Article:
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3-Tesla MRI Scan

What is a 3-Tesla MRI?

Magnetic resonance imaging, or MRI for short, provides the images of the body’s internal structures by using radio waves and magnets. Medical professionals can use an MRI to examine what’s going on inside a person’s body without having to perform an invasive procedure. MRI, unlike X-rays, employs non-ionising radiation.

 

A Tesla is a unit of measurement for magnetic field strength. 3-Tesla MRI, or 3T MRI, employs extremely powerful magnets to generate a magnetic field of 3 Tesla. The strength of this magnetic field is twice of that of the fields used in traditional MRI scanners. Therefore, the image obtained using 3T MRI is clearer and more complete than that acquired through traditional MRI. In addition, stronger magnetic fields generate better pictures of organs and soft tissues than standard MRI scanners.
Additionally, the 3-T MRIs are fast and comfortable (spacious).

 

How to prepare for a 3T MRI scan?

There is no specific preparation for an MRI, unless specified by the doctor.

In general,

  • Carry your medical history as well as any previous scans with you. This information will assist the radiologist in planning and generating an appropriate report.
  • Remove all metallic objects, including jewellery, belts, watches, keys, and wallets. Also, some of the cosmetics may have metal traces, so it is best to remove your make-up prior to the scan.
  • Prior to the MRI, you will be required to fill out a screening form in which you will be asked about anything that may pose a potential health risk or interfere with MRI imaging (e.g., a metal implant, pacemaker, foreign metal objects, or bullet wounds).
  • If you think you are claustrophobic, please notify the radiologist.
  • Female patients should inform their doctor and radiologist about their pregnancy or if they intend to become pregnant.

 

What to expect during the 3T MRI scanning?

  • You must lie down on your stomach or your side on the scanner table that slides through the scanner. The technician will ensure that you are positioned correctly.
  • Once you are in position, the technician will begin the scan. Hearing some noises during the procedure is absolutely normal.
  • You must lie down still for a successful MRI scan. If you experience discomfort, you can communicate with the radiographer through the scanner’s embedded intercom.
  • Sometimes a contrast dye can be given orally or by injection before the scan to get clearer images of the hard-to-access parts of the body’s organs and their nearby areas. Since the dye takes about 30 minutes to get absorbed in the system, you may have to rest and limit your movement after taking it.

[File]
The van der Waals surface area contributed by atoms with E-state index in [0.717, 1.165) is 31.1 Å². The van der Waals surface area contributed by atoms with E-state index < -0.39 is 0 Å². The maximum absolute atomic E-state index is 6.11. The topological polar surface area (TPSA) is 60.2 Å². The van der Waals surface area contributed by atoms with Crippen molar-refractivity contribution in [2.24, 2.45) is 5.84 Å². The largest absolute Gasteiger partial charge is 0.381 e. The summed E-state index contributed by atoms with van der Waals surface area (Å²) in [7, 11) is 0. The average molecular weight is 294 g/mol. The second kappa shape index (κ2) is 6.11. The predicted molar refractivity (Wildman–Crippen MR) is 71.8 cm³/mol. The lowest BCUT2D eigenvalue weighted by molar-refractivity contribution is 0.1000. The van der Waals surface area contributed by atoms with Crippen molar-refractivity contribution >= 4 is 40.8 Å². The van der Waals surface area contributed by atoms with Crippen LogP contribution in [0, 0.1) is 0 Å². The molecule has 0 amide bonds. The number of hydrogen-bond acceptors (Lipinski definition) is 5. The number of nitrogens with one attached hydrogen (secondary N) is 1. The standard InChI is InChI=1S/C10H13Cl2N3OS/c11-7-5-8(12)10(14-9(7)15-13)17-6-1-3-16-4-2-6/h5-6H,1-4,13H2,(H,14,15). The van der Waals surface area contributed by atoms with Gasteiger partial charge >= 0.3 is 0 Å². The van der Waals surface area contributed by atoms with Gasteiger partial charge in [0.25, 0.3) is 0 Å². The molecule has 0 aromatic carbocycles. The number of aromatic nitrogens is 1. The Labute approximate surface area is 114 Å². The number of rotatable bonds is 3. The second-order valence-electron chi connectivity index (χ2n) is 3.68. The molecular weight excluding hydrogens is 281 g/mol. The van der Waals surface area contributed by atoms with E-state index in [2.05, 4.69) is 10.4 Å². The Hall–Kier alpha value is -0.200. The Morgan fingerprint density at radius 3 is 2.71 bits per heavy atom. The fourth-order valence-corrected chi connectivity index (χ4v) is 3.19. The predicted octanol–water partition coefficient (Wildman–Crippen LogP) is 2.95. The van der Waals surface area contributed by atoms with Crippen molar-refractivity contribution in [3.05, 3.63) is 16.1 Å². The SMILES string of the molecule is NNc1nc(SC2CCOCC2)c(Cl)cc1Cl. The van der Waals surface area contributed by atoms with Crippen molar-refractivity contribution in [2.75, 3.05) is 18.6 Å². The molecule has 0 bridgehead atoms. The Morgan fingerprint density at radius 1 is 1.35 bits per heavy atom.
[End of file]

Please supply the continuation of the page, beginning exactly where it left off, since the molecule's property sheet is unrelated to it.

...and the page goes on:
• The radiographer will check the captured images after scanning, but if they determine that additional images are required, you may be asked to retake the test.

 

What are the risks associated with the 3 T MRI scan?

While MRI scans are usually thought to be safe, there are some risks involved with 3T MRI scanning, which include:

  • Magnetic interference: Metal objects on or within the body can be pulled or shifted by the powerful magnetic field generated by a 3T MRI, causing injury or damage.
  • Claustrophobia: During the scan, some individuals might feel anxious or claustrophobic, particularly if they are positioned inside a narrow tube.
  • Pregnancy: If you are currently pregnant or suspect that you may be pregnant, you should let your doctor or the MRI technician at the MRI centre know prior to the imaging procedure since the magnetic field may interfere with the foetus’s growth.
  • Contrast material: There is a slight possibility of an allergic reaction or kidney damage if contrast medium is used during the scan.

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About The Author

Dr.William Lewis Aliquam sit amet dignissim ligula, eget sodales orci. Etiam vehicula est ligula, laoreet porttitor diam congue eget. Cras vestibulum id nisl eu luctus. In malesuada tortor magna, vel tincidunt augue fringilla eget. Fusce ac lectus nec tellus malesuada pretium.

MBBS (Bachelor of Medicine & Bachelor of Surgery) Gold Medalist (2009-2015) M.D In General Medicine (2016-2019), CCID (Infectious Diseases)

PG Diploma In Clinical Endocrinology v& Diabetes, Clinical Associate in Non-Invasive Cardiology

Dr.William Lewis Aliquam sit amet dignissim ligula, eget sodales orci. Etiam vehicula est ligula, laoreet porttitor diam congue eget. Cras vestibulum id nisl eu luctus. In malesuada tortor magna, vel tincidunt augue fringilla eget. Fusce ac lectus nec tellus malesuada pretium.

MBBS (Bachelor of Medicine & Bachelor of Surgery) Gold Medalist (2009-2015) M.D In General Medicine (2016-2019), CCID (Infectious Diseases)

PG Diploma In Clinical Endocrinology v& Diabetes, Clinical Associate in Non-Invasive Cardiology

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